Outdoor Adventures – Hunting for Signs of Spring

In Nature Studies, Outdoor Learning, Physical Education, Science, Subjects by PrudenceLeave a Comment

The sun came out today and wasn’t it uplifting? As soon as we pulled back the curtains this morning we knew that our plans had to change. One of the greatest aspects of home education is the freedom that it gives you as a family. We aren’t restricted by school hours and can take full advantage of opportunities when they arise – this morning was one of those opportunities.

I quickly printed out a couple of spring themed spotter sheets from the Nature Detectives website. If you haven’t used this resource before, I urge you to give try it. There are all kinds of nature themed resources available which makes getting outside even more exciting for children. The boys added the sheets to their homemade woodland books and Tristan grabbed his spotter magnifying glass. 

It was glorious. We headed off into our local woodland to hunt for signs of spring. Tristan drew our attention to the beautiful birdsong. We think that it was mainly a song thrush but we may have been mistaken. 
Tristan found a fairy garden with a magical pathway which he was in awe of. It is actually part of a community herb garden but he doesn’t need to know that just yet. As far as he is concerned it has been made entirely by elves and fairies which I think is beautiful.
We then greeted the old man of the woods. Theo respects this sculpture even more since he read a story about a giant in an recent edition of Aquila magazine because he fears that it might wake up. Tristan was peturbed because someone had stuck a twig up the figures nose which he made me retrieve incase it was stoping the man from breathing properly.
They spotted snowdrops, daffodils, blossom and bluebell shoots. They really enjoy ticking off the boxes on the spotter sheets and it makes me happy to know that they are learning the correct names for various plants and flowers. 
The greatest find of the day was frogspawn. My heart leapt when they found it because it signifies the very real beginning of spring to me. We always follow the frog life cycle with interest and make a point of visiting the same site frequently to check on the progress of the frogspawn.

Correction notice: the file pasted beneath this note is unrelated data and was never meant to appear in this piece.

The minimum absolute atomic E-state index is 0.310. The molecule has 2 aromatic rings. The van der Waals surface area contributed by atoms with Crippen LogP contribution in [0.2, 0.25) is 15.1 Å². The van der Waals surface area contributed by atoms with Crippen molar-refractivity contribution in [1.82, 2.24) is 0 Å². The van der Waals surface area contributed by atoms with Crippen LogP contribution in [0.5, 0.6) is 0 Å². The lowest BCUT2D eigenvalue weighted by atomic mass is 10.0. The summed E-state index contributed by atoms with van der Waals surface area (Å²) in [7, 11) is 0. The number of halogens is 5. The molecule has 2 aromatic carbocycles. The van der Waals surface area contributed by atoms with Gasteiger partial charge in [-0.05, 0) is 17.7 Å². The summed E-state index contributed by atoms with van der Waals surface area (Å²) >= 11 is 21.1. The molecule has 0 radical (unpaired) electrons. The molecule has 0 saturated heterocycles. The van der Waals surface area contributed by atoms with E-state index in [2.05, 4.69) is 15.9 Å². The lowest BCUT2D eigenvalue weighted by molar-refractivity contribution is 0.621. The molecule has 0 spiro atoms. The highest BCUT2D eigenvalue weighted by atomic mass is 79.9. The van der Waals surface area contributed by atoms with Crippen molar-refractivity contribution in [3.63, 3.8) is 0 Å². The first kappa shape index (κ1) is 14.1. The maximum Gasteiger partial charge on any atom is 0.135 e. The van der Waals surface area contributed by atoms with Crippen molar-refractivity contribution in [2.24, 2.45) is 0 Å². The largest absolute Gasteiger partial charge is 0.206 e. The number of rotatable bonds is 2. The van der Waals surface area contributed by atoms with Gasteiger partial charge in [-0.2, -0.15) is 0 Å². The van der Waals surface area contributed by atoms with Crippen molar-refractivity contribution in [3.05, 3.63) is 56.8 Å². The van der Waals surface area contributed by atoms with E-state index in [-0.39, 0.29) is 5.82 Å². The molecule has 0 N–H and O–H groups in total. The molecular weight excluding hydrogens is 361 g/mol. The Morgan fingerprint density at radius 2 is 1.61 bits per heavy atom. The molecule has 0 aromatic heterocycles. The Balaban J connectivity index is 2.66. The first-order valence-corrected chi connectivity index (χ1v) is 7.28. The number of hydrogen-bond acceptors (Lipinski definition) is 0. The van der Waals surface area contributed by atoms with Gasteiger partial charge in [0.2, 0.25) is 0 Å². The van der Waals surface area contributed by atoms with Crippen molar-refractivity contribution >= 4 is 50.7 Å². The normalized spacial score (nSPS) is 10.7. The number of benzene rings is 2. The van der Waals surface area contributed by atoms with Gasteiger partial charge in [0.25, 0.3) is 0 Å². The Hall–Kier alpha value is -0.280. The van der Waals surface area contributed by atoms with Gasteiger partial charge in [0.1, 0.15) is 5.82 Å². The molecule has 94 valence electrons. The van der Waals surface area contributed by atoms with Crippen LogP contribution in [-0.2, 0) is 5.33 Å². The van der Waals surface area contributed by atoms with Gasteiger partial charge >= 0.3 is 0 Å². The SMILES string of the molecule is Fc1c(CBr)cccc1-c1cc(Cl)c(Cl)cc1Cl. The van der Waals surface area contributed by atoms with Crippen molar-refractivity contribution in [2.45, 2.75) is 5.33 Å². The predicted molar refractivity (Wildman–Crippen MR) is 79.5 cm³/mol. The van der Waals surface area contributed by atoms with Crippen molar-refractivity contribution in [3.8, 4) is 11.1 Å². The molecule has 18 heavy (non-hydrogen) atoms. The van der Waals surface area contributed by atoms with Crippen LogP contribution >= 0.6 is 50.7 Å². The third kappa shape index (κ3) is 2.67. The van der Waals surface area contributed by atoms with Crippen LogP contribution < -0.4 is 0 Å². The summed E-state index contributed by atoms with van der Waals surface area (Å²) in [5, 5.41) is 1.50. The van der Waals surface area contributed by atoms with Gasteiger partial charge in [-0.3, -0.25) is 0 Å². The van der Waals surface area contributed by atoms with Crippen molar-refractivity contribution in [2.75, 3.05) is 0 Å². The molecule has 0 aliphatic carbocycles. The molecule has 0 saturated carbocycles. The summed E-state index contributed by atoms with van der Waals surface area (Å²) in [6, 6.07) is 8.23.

We waded in the stream at which point I realised that my left Wellington boot had obtained a rather large hole. I need new welly boots every few months – I look forward to the day when I purchase a pair that will last. 

I walked back to the park with a very soggy foot much to the boys amusement. They completed more of their worksheets in the park and Theo drew a lovely picture about our walk. Tristan set about using twigs to write his name on the floor. This is a lovely little exercise which encourages young children to read and write in a fun way.
We had a quick look at the den and made an alarming discovery – some irritating person has added to it with bits of junk. We removed the old ironing board, bit of metal grill and plastic seal to an area set back from the den. I have asked the council to remove them, I hope this happens soon. The shelter needs a bit of work to get it back to its previous condition.

Tristan continued to write about his adventure in his workbook back at home whilst Theo was out at his violin lesson. We looked at the spotter sheets and recounted our journey in detail. His favourite thing about his walk was the birdsong. 

I printed out a beautiful poster from the Nature Detectives website along with some stickers. I laminated these for the boys so that they can use them again and again. The activity asks children to place various plants and animals in the correct location on the scene. The laminated pieces can now also be written on and wiped clean.
Theo spent the afternoon writing a story. I set him a broad theme to get him started – ‘trees’. He wrote five A4 sides and has asked if he can write it up neatly tomorrow. 

We had a morning enjoying the great outdoors and an afternoon inspired by the adventure. Any Wellington boot recommendations would be gratefully received.

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